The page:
This story is featured in J. Brandon Lowry’s short story collection, Finding My Voice.
The rose blooms at midnight.
The words run through my mind again as I shrug myself through the door of Jimmy’s. It’s a cheap dive, a favorite haunt of the type of scum I usually spend my days chasing down. I take off my hat at the door and slouch over to my usual stool. Jimmy brings me a Macallan 12, neat, without me even asking. He’s a barman of the old school, the kind of guy who keeps his ears open and his mouth shut.
Not much action tonight. I see a few heads poking up out of the booths in back, little tendrils of smoke drifting up like the ghosts of Chinese dragons. Records spin in the Wurlitzer at the back, the music occasionally interrupted by the hard clack of pool balls. Sleepy Jack is at his usual spot at the end of the bar, barely conscious. I knock back the slug of whisky and signal Jimmy for another.
A letter arrived at the station today, the third one in two months. Same fine handwriting. Same pink stationery. Same damn perfume.
Detective Landon, What’s taking you so long? You should know better than to keep a lady waiting like this. It’s ungentlemanly. You saw what happened to the last man who kept me waiting. Do I need to send you another message?
It went on. She’s a rambler, this one. The psycho wranglers say she’s an intelligent narcissist with a “deficiency of empathy”. I think she’s just being honest. As far as I’m concerned, the murders are simply a way to get attention, those poor schmucks her unfortunate pawns in a game of her own design.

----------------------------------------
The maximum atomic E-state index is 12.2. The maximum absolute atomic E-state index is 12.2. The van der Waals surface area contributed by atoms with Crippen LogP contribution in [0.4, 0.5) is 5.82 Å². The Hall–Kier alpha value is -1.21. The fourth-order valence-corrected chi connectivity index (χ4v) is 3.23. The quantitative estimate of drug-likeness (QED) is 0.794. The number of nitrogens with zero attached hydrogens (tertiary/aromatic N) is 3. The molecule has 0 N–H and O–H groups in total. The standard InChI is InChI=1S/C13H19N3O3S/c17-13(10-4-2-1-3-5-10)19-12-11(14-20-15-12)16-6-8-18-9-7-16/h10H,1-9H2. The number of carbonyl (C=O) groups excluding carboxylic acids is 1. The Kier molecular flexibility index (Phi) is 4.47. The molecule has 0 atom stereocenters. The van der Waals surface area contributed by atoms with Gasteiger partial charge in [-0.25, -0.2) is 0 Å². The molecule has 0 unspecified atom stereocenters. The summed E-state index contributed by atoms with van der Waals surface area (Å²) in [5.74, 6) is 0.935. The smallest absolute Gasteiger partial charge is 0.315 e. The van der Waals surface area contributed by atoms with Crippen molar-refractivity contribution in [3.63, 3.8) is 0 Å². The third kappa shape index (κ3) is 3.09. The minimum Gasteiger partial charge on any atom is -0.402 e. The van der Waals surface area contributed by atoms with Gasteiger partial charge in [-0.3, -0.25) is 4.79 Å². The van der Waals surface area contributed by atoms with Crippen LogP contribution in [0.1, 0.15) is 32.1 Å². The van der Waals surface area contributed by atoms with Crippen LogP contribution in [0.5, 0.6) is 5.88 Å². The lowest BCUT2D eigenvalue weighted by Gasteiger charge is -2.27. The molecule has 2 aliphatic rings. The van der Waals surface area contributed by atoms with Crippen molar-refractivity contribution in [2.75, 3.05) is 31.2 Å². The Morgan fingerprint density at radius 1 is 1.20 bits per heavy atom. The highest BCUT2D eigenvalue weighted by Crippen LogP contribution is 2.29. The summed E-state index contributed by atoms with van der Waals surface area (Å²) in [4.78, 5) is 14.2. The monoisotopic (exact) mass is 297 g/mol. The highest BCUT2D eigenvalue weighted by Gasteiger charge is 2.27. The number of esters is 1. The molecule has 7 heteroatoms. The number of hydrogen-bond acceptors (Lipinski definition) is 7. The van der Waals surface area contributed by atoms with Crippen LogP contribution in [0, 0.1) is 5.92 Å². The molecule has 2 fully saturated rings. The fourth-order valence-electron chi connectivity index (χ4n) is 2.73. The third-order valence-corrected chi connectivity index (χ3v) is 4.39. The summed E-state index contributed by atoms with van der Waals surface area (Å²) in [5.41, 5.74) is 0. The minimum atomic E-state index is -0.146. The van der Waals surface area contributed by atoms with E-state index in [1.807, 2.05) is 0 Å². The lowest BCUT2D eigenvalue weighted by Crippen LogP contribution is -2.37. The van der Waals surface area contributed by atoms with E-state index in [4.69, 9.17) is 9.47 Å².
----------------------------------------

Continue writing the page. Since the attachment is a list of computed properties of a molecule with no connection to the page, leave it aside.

The scent comes back to me as I’m staring into my tumbler of golden amber consolation. Midnight Rose. Five mutilated men. Five perfume soaked corpses. She puts it on the letters to taunt me, making sure I won’t forget the sight of those slashed and bloody bodies. As if I could. It doesn’t matter how many crime scenes you go to, you never really get used to seeing the barbarity humans are capable of.
The rose blooms at midnight. Her closing words are a warning and a promise. There’ll be another corpse in the morning, the sixth victim of the Cuddle Cutie Killer, as the alliteration addicted papers like to call her. Personally I prefer the Queen of Thorns, though generally I just refer to her as “that bitch”. Not very kind of me, but I think she’s earned it.
They say scent is the sense most strongly tied to memory. I take a sip of the Macallan and wonder, not for the first time, if she knows it was Laura’s scent. It’s possible that it’s just a coincidence. After all, life has a way of finding the knife handle and giving it a good twist every now and then. But as the drink sinks to the bottom of my soul and stirs up the dark thoughts lurking down there, I know it’s intentional, and I hate her for daring to soil Laura’s memory like that.
“You look like you could use some company.” I look up at the dame leaning against bar. I don’t know if she’s just come in or if she was hiding in the back, but she’s a vision in red, a glowing ember in this dim pit of a bar with her fiery auburn hair, emerald eyes, and a snug crimson cocktail dress. Delicate fingers play on the stem of a martini glass, and though she’s not exactly smiling, her eyes are hungry and full of mirth.